The base of the aviary had a partitioned area filled with potting compost. The rest of the floor is covered in wood cat litter pellets. The main frame is untreated timber, with sheets of mesh stapled on the outside. The back of the aviary is also covered with mesh, slightly spaced away from the wall. I thought that it would be difficult to keep the walls clean, so the mesh at the back kept the chipmunks away from the walls, and gave them another surface to climb. The base of the aviary is made from laminated partial board.
The photo just above was taken when the aviary was almost complete. I have already filled the digging area with compost. I made and fixed two nest boxes. I had no idea if chipmunks liked to live high up the wall or near the floor of the aviary. Although there is plenty of room, it is rather lacking in things to keep a chipmunk interested.
I read that chipmunks like to put their own bedding materials in their nests, so try to resist the temptation of stuffing the nest full of bedding stuff. I did put a little bedding in the top nest box, incase I introduced my first chipmunk too late in the day for him to build a decent bed on his first night.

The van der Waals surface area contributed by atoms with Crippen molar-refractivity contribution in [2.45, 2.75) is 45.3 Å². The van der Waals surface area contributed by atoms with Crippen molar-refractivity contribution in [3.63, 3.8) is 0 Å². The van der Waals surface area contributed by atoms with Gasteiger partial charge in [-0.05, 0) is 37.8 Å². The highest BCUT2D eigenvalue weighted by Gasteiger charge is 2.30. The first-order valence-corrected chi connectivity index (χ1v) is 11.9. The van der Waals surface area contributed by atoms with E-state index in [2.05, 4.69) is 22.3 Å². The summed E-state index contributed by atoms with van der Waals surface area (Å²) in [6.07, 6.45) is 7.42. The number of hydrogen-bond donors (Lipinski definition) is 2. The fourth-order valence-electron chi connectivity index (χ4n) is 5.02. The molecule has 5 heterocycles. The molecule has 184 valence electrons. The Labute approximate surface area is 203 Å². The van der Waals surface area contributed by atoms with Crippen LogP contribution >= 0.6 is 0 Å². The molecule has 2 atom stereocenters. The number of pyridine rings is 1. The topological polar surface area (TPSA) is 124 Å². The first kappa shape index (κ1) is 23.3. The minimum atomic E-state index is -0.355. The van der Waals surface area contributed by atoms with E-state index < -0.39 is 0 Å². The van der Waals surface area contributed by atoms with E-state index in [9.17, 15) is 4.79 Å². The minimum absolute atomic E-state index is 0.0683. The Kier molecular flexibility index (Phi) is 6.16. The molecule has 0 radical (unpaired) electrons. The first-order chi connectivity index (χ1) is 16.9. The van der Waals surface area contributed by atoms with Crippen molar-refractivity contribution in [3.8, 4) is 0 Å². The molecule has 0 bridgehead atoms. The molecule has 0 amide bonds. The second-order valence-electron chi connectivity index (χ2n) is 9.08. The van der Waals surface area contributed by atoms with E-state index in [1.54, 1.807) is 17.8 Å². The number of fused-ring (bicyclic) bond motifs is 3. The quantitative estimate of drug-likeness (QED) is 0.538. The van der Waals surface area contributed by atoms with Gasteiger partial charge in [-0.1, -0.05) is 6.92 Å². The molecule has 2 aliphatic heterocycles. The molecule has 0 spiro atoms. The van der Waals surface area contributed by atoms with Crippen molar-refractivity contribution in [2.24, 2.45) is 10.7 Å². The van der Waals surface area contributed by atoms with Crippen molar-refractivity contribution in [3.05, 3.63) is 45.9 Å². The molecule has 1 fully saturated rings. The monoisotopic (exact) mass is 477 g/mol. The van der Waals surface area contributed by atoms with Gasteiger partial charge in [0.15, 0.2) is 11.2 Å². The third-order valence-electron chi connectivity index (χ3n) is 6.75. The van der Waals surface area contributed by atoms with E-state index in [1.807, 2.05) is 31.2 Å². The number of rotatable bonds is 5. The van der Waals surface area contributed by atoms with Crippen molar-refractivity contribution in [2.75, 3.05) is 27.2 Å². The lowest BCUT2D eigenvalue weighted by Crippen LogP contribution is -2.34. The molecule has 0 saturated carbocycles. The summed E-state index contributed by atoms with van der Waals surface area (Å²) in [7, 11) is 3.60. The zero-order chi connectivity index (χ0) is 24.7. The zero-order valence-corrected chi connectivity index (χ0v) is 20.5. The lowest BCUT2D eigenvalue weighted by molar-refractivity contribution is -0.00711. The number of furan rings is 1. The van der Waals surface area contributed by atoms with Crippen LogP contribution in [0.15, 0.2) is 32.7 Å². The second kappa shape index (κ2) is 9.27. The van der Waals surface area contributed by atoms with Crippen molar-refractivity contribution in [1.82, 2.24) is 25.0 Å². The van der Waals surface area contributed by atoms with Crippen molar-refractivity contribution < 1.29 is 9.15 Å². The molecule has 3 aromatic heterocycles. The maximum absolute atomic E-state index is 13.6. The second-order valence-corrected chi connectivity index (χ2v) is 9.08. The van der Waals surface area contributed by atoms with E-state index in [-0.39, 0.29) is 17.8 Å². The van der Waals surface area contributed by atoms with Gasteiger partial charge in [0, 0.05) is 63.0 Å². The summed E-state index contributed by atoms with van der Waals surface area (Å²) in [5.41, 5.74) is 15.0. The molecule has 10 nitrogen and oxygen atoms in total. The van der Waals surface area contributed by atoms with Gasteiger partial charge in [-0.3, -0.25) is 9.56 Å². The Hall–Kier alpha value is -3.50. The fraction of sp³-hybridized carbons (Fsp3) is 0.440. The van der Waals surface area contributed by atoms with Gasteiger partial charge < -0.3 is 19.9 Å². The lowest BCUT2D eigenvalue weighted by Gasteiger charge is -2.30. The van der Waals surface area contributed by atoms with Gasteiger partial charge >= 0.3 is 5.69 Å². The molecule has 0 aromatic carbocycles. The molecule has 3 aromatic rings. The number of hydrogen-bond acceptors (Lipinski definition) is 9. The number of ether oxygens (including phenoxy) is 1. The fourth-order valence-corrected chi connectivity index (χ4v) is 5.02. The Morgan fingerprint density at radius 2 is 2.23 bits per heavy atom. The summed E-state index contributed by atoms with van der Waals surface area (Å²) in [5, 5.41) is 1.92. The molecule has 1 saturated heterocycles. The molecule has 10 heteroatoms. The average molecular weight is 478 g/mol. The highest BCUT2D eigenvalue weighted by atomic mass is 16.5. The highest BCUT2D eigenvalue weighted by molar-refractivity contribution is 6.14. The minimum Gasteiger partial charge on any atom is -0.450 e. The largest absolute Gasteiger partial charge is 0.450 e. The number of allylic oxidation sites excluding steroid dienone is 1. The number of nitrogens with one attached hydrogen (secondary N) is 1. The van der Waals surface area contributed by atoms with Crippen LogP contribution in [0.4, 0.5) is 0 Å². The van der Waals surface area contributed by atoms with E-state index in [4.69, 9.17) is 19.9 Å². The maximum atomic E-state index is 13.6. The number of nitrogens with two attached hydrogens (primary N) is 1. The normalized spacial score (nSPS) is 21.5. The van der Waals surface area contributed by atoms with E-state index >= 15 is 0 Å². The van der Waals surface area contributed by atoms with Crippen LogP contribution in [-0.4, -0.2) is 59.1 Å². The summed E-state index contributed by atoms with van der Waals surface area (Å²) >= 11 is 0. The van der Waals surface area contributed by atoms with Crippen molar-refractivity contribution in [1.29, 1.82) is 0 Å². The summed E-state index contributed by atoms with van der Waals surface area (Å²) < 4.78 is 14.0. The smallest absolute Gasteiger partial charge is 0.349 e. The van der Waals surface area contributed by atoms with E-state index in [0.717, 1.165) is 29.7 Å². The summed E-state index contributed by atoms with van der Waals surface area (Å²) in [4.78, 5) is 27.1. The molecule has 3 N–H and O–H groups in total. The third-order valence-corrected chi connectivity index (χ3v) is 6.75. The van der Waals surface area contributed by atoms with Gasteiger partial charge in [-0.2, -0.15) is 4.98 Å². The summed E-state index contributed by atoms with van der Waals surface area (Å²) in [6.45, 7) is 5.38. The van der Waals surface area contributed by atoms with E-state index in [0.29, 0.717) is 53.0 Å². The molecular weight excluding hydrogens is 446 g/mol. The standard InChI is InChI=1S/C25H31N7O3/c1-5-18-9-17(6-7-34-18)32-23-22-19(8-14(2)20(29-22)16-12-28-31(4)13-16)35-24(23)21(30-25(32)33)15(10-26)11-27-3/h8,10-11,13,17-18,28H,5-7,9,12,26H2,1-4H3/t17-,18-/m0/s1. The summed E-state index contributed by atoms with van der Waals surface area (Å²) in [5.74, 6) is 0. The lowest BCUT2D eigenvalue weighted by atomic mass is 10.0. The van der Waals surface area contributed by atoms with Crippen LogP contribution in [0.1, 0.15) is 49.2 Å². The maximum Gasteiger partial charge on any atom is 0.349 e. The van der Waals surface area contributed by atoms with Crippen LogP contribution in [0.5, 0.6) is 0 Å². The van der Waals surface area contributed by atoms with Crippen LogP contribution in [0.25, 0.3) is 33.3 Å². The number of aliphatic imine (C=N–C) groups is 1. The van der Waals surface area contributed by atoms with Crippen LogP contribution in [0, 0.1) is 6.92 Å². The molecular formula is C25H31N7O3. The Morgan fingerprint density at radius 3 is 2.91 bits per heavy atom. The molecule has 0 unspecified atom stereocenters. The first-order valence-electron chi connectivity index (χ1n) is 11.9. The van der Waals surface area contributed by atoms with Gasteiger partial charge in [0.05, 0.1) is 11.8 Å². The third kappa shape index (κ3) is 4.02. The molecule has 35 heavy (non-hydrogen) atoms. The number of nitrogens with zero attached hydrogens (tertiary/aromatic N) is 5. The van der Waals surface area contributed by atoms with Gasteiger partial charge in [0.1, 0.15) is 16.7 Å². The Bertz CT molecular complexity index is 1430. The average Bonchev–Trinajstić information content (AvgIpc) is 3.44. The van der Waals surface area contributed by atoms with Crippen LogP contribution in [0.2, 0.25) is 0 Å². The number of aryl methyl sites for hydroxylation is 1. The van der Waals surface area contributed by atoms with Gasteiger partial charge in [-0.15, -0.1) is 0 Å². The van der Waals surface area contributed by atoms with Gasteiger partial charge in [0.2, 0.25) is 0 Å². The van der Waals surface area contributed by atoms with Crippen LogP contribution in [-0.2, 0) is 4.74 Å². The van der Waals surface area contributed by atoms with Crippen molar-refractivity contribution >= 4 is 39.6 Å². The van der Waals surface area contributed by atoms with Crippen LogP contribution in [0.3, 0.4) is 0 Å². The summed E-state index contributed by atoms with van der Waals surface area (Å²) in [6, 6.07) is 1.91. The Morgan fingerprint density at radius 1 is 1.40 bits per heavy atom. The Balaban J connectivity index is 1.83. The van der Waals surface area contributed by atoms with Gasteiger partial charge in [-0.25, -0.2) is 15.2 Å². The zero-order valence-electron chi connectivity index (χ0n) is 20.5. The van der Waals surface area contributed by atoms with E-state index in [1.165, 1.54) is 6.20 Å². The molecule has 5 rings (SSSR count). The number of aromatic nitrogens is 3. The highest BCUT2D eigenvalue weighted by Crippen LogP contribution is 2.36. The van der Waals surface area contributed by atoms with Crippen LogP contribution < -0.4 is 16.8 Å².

Things I got right.
The general size of this first aviary seemed to satisfy Coby (my first chipmunk), once I had put in more branches, and hammocks, cardboard tubes and furry tunnels, his aviary became a place he liked to be in. Well at least a place he could return to sleep, and store more nuts, and practice his new tunneling hobby
His first choice was to move in to the highest nest box. He only used the second nest box as a nut store.
The wood cat pellets worked well, they did not spread through out my home, unlike sawdust did.
The floor of the aviary was easy wipe clean.
The compost digging box was a huge hit with Coby. He was two years old when I got him, and I don't think he ever had the chance to dig before. He spent many happy hours digging in that box.
The pipe leading to the second part of the aviary, turned out to be a great success. He would use it to go to the second aviary in the afternoons and spread out on a shelf to soak up the sun.